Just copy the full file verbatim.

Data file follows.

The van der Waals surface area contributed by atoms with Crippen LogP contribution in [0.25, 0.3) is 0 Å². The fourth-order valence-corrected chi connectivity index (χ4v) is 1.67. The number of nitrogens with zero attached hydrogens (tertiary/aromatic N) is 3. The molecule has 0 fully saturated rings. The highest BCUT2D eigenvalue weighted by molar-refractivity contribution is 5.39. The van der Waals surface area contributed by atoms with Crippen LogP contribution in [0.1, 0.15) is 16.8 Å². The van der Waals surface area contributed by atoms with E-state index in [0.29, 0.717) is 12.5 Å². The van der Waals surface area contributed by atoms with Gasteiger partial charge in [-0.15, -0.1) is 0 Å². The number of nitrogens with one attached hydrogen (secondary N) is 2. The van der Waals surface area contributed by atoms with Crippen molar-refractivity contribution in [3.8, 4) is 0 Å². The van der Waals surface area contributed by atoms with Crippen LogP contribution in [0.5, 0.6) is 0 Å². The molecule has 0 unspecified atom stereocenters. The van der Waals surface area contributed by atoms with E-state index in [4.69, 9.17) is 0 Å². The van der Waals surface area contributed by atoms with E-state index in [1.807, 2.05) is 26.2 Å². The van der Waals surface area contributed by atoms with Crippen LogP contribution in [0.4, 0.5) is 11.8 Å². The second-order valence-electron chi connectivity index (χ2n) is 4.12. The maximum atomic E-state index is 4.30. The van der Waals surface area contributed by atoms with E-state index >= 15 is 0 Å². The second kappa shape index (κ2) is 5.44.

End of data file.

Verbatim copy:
The van der Waals surface area contributed by atoms with Crippen LogP contribution in [0.25, 0.3) is 0 Å². The fourth-order valence-corrected chi connectivity index (χ4v) is 1.67. The number of nitrogens with zero attached hydrogens (tertiary/aromatic N) is 3. The molecule has 0 fully saturated rings. The highest BCUT2D eigenvalue weighted by molar-refractivity contribution is 5.39. The van der Waals surface area contributed by atoms with Crippen LogP contribution in [0.1, 0.15) is 16.8 Å². The van der Waals surface area contributed by atoms with E-state index in [0.29, 0.717) is 12.5 Å². The van der Waals surface area contributed by atoms with Gasteiger partial charge in [-0.15, -0.1) is 0 Å². The number of nitrogens with one attached hydrogen (secondary N) is 2. The van der Waals surface area contributed by atoms with Crippen molar-refractivity contribution in [3.8, 4) is 0 Å². The van der Waals surface area contributed by atoms with Crippen LogP contribution in [0.5, 0.6) is 0 Å². The molecule has 0 unspecified atom stereocenters. The van der Waals surface area contributed by atoms with E-state index in [4.69, 9.17) is 0 Å². The van der Waals surface area contributed by atoms with E-state index in [1.807, 2.05) is 26.2 Å². The van der Waals surface area contributed by atoms with Crippen LogP contribution in [0.4, 0.5) is 11.8 Å². The second-order valence-electron chi connectivity index (χ2n) is 4.12. The maximum atomic E-state index is 4.30. The van der Waals surface area contributed by atoms with E-state index >= 15 is 0 Å². The second kappa shape index (κ2) is 5.44.